Critical Gamer at Tokyo Game Show 2009

Our man in Japan, Matt M, was at this year’s TGS on a press pass. Yes, we’re jealous too. This is what he sent us to make us more jealous still…

What follows is my account of two days spent at the industry-only days of Tokyo Game Show 2009. I have only written about what I played, or saw directly, so apologies for anything that’s missing. Though to be fair, I don’t think I could have possibly fit any more into the 14 hours I spent on the show floor at Makuhari Messe.

Tokyo Game Show 2009, my first time attending as press, was as hectic as it was entertaining. From playable demos and non-event keynotes, to an influx of Western games, a huge presence for portable titles, and even a golden throne, TGS was a whirlwind of activity and excitement. Although many have rightfully expressed concerns about the lack of new titles, announcements and innovation – especially from Japanese developers – there were plenty of games ready to be enjoyed.

For ease of use, I have split things into alphabetical order. A general lack of new, platform exclusive titles has rendered a platform specific format somewhat redundant. Also, be sure to keep an eye out over the next few days, as we will be featuring some more in-depth reports on a couple of the following games.

Assassins Creed 2 (PS3,360,PC) Played on – PS3

First off, the demo had a really nice set up, with an English speaking member of staff demonstrating the controls and answering any questions that I had. I jokingly asked him how many times he had played through this section of the game, and he informed me “about 100!”. As for the actual game, there was only so much I could garner from the Venetian level. The climbing and diving head first from buildings remains as exhilarating as before, but there were some very evident problems with the collision detection and the combat remains quite limited, especially considering that Ezio is supposedly a multi-skilled assassin.

The first new feature I was shown was swimming, a skill that had strangely evaded the otherwise nimble Altair in the first game. Obviously, this new skill is quite useful considering you are now plying your trade in Venice! Another welcome new feature was the ability to earn money, which you can use to buy the services of onlookers. For example, you can hire a couple of fetching ladies, or strong armed thugs to cause a distraction to aid you in your endeavours. Graphically, the game looked a little rough around the edges, which is a concern considering how close it is to release. Overall, from what I have seen and played so far, Assassin’s Creed 2 is sure to please fans of the first game, but is unlikely to win over its original detractors.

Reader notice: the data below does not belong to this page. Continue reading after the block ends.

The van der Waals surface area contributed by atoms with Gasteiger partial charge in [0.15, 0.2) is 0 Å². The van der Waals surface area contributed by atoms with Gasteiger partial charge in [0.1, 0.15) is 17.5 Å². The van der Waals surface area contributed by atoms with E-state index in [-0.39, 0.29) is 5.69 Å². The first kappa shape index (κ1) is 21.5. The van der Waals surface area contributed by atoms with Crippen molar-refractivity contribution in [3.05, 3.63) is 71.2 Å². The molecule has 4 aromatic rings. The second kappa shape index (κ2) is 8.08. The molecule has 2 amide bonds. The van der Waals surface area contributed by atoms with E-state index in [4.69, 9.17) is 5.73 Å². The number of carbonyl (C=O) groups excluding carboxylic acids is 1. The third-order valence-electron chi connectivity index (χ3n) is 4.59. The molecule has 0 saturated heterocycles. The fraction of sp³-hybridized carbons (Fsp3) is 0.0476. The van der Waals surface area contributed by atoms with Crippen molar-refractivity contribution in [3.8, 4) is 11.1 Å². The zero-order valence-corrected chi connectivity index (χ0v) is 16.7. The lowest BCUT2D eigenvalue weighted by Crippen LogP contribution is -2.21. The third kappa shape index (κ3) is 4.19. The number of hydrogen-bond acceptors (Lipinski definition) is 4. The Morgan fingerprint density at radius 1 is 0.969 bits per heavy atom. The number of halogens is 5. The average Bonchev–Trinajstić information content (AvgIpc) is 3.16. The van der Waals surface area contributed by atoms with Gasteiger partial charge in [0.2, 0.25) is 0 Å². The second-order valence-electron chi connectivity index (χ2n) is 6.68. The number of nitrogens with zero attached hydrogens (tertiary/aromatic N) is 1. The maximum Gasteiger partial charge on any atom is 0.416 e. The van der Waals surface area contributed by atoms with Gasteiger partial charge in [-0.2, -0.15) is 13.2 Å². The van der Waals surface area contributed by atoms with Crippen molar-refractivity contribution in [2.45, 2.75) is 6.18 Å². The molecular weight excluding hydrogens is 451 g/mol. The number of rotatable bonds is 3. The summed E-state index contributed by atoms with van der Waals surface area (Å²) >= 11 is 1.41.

Bayonetta (PS3,360) Played on – 360

Sega were on fine form at this year’s TGS. Bayonetta, Valkyria Chronicles 2, End of Eternity, and the Yakuza 4 mammoth preview constituted a very successful showing for Sega and its partners. I was fortunate enough to get some behind the scenes time with Platinum Games’ Bayonetta, and I was suitably impressed. The combat is absolutely frantic, and although it’s more than reminiscent of Devil May Cry, I would say it goes a step beyond. During the first level of the demo, Bayonetta is fighting a collection of demons on a huge clock face, which has evidently fallen from a giant tower, and is now tumbling through the air. With so much going on, and so many OTT moves available, common sense would dictate that it would run the risk of trying to do too much; yet I always felt I was in full control. It is also extremely pretty and it sounded great. My only concern is, when playing through the whole game, will the frantic style begin to wear thin and become a little too repetitive, which I found to be the case with the DMC series. However, at least in a short burst, Bayonetta proved to be highly entertaining and worthy of the hype.

Biohazard: The Darkside Chronicles (Wii)

I had two opportunities to play the follow up to Umbrella Chronicles, once at the Capcom booth and the other in the Capcom press room. This afforded me the chance to explore levels from all three of the scenarios (Resident Evil 2, Code Veronica and a new narrative following Leon and Krauser), which all played in a very similar fashion to its surprisingly enjoyable predecessor. The zombies seemed a little less susceptible to bullets this time round, there is a nice array of enemies and Capcom have once again ensured that the on-rails gameplay is supported by a strong narrative. I only had one real gripe, that being the overly wobbly and disorientating camera, which attempts to build suspense but ends up leaving you feeling slightly travel sick. Otherwise, it’s another sound entry into the Resi series, and one that I will be picking up when it’s released in November.

Darkside Chronicles also provided one of the funnier moments of the two days. I played co-op with one of the girls at the Capcom booth, who more than held her own throughout the game, but pulled back at certain points to allow me to fully experience the proceedings. However, her competitive nature quickly shone through, as time and time again she raced to pick up new weapons from the foreground before I had time to even register their presence! I guess she needed something to keep herself amused after two days of playing the same game over and over again.

End of Eternity [Resonance of Fate] (PS3,360) Played on – 360